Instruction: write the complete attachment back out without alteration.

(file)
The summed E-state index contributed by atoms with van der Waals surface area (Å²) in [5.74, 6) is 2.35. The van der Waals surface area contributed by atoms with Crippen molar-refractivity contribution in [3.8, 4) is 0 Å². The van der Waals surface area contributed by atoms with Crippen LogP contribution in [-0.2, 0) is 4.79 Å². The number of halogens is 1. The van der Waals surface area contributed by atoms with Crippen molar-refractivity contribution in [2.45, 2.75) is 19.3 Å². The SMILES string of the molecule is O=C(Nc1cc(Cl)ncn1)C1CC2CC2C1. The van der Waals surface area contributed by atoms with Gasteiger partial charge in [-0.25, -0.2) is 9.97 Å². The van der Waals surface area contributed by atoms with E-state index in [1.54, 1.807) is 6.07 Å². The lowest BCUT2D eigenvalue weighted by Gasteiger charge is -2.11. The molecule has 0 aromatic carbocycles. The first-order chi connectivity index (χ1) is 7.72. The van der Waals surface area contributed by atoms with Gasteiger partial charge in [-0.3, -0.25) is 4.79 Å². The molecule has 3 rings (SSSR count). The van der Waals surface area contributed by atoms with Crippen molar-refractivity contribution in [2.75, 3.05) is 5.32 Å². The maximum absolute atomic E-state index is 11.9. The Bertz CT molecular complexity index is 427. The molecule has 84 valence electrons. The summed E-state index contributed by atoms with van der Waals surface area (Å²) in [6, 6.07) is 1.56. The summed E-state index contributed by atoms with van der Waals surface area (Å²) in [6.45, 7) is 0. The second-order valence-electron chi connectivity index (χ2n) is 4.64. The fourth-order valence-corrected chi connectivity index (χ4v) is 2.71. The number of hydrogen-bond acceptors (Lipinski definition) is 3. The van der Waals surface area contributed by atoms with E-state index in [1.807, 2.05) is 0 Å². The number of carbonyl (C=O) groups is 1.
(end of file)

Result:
The summed E-state index contributed by atoms with van der Waals surface area (Å²) in [5.74, 6) is 2.35. The van der Waals surface area contributed by atoms with Crippen molar-refractivity contribution in [3.8, 4) is 0 Å². The van der Waals surface area contributed by atoms with Crippen LogP contribution in [-0.2, 0) is 4.79 Å². The number of halogens is 1. The van der Waals surface area contributed by atoms with Crippen molar-refractivity contribution in [2.45, 2.75) is 19.3 Å². The SMILES string of the molecule is O=C(Nc1cc(Cl)ncn1)C1CC2CC2C1. The van der Waals surface area contributed by atoms with Gasteiger partial charge in [-0.25, -0.2) is 9.97 Å². The van der Waals surface area contributed by atoms with E-state index in [1.54, 1.807) is 6.07 Å². The lowest BCUT2D eigenvalue weighted by Gasteiger charge is -2.11. The molecule has 0 aromatic carbocycles. The first-order chi connectivity index (χ1) is 7.72. The van der Waals surface area contributed by atoms with Gasteiger partial charge in [-0.3, -0.25) is 4.79 Å². The molecule has 3 rings (SSSR count). The van der Waals surface area contributed by atoms with Crippen molar-refractivity contribution in [2.75, 3.05) is 5.32 Å². The maximum absolute atomic E-state index is 11.9. The Bertz CT molecular complexity index is 427. The molecule has 84 valence electrons. The summed E-state index contributed by atoms with van der Waals surface area (Å²) in [6, 6.07) is 1.56. The summed E-state index contributed by atoms with van der Waals surface area (Å²) in [6.45, 7) is 0. The second-order valence-electron chi connectivity index (χ2n) is 4.64. The fourth-order valence-corrected chi connectivity index (χ4v) is 2.71. The number of hydrogen-bond acceptors (Lipinski definition) is 3. The van der Waals surface area contributed by atoms with E-state index in [1.807, 2.05) is 0 Å². The number of carbonyl (C=O) groups is 1.